Editor’s note: WANN writer Aseel Zeineddin is a representative from Gaza to the Youth Advisory Panel for Palestine (YAP), created in 2021 under the auspices of the United Nations to address issues facing Palestinian youth and advocate for positive social change. In early November 2023, as the air and ground assault on northern Gaza intensified, Aseel lost both phone and internet service. On December 20, her YAP and WANN colleagues, increasingly concerned for her whereabouts and wellbeing, shared an urgent appeal on their social media accounts seeking any information about her. By coincidence, Aseel ran into another WANN writer on the street near her home in Gaza City that same day, who alerted her to the appeal. He assisted her in activating the E-sim a friend had donated, which enabled her to connect to telecommunications services; she surfaced online several days later. Aseel wrote this letter of appreciation, which a team of YAP members translated into English.
My heartfelt greetings to my colleagues and friends,
After being cut off from the world for nearly 50 days, my phone finally connected to the internet yesterday for five minutes. I downloaded the WhatsApp messages of your anxiety and worry for me and your eagerness, even through a small sign, for news about me and my family.
I don’t know how I could show my gratitude for your love, worry and prayers. You let me know that if I was destined to be one of the victims, I would not have been forgotten, and I would not have been a number whose body could not be reached.
My family and I have evacuated our home more than 10 times, but have survived with God’s grace. I would be lying to you if I said we are truly fine; a proper description is that we have escaped death many times, most recently last week. We were awakened, along with the displaced relatives living with us, when the house next to us was bombed, raining glass, rubble, and thick clouds of dust down on our heads. We tried to catch our breath and rinse the dust from our faces, mouths, and noses. This situation is hardly the best remedy for my asthma!
We left our home in a panic; an Israeli military tank stood right ahead on our street. As we ran, the sound of artilleries, bullets, and planes filled the air. We were the last family to escape the threatened area. I cannot believe that I survived to write this letter.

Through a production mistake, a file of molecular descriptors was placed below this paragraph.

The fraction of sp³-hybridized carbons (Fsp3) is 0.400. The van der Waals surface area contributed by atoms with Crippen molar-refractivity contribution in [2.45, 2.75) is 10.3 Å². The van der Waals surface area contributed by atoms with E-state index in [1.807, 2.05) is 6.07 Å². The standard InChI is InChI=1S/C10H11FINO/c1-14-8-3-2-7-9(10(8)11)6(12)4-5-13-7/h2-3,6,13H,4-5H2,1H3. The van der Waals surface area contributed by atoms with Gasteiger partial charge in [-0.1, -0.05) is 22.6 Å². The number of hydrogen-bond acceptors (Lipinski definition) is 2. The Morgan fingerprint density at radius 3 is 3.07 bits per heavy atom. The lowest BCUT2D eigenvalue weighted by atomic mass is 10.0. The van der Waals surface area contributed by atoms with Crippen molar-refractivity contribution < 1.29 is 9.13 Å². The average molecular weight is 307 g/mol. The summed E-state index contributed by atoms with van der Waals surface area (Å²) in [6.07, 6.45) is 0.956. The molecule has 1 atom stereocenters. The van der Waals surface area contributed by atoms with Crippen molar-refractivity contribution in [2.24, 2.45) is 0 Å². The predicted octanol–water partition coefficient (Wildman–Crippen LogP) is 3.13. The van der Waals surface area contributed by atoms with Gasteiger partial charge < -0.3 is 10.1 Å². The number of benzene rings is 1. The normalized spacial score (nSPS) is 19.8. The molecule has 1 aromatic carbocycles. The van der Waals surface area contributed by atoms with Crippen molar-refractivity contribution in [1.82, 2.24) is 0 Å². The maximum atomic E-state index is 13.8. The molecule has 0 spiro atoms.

On the topic of weapons, I have some good news. I have gained new skills in distinguishing between the sounds of explosions from planes, bombs fired from tanks, and machine guns and drones. I have become accustomed to the smell of internationally prohibited weapons. Speaking of international prohibitions, I’ve become completely certain that my unforgivable sin was studying law and having faith in human rights. How could a Gazan believe in the system of international law anymore? It has failed us.
You know what? I’ve witnessed each frightening situation we’ve experienced so far as the scariest I have seen in my life, and I cannot imagine that I am still destined to witness more of these frightening scenes. Horror shocks us every minute and robs me of my ability to express myself in writing, speaking, and even crying. Since the beginning of the full-fledged genocide, I have spent long hours reading from the Qur’an or clearing the entrance of my house of rubble from the bombarded adjacent houses. The angrier I get, the rougher I become in clearing rubble, though my hands are already afflicted with eczema.
Since the war started, I have been compelled to take on what is ordinarily men’s work. As I heave rubble away from the house or haul water for the family, I say to myself, “Hopefully, God, the gender equality groups will be satisfied!” I tread on rough stones while wandering the ruined streets I see everywhere. Nearby markets are filled with vendors who have looted many stores and come to resell goods at five or ten times their original price.
Despite all this, I still have the ability to feel sad for the cats and dogs in the street who spend their days scavenging through the tons of garbage piled in front of destroyed houses. I jokingly tell them, “Oh my, if only the climate justice groups could see you.” The whole city is sad, though sadness is a word that does not adequately describe this tragic reality. But Gaza is still trying to live.
I will not tell you more about my risky and tragic journey. Forgive me if I eventually do, but for now, I do not think I will write again. Perhaps your search for me has helped renew my will to survive. Look at what I’m doing now. I’m writing, for God’s sake! I’m treating some of these written lines from this tragedy as a great legacy! Oh, who knows?! Maybe you’ll use some of them in my eulogy.
I do not know if despair has entered my language, but I wake up every day asking Palestine and Gaza: How much more will you be taking from us?! Forgive me for taking so long, my dears. I will soften any upcoming message with reassurance.
Encompass us in your prayers. God is the only one who remains with us, which is enough for us. Please stay away from harm and stay well. I extend my greetings to everyone with love.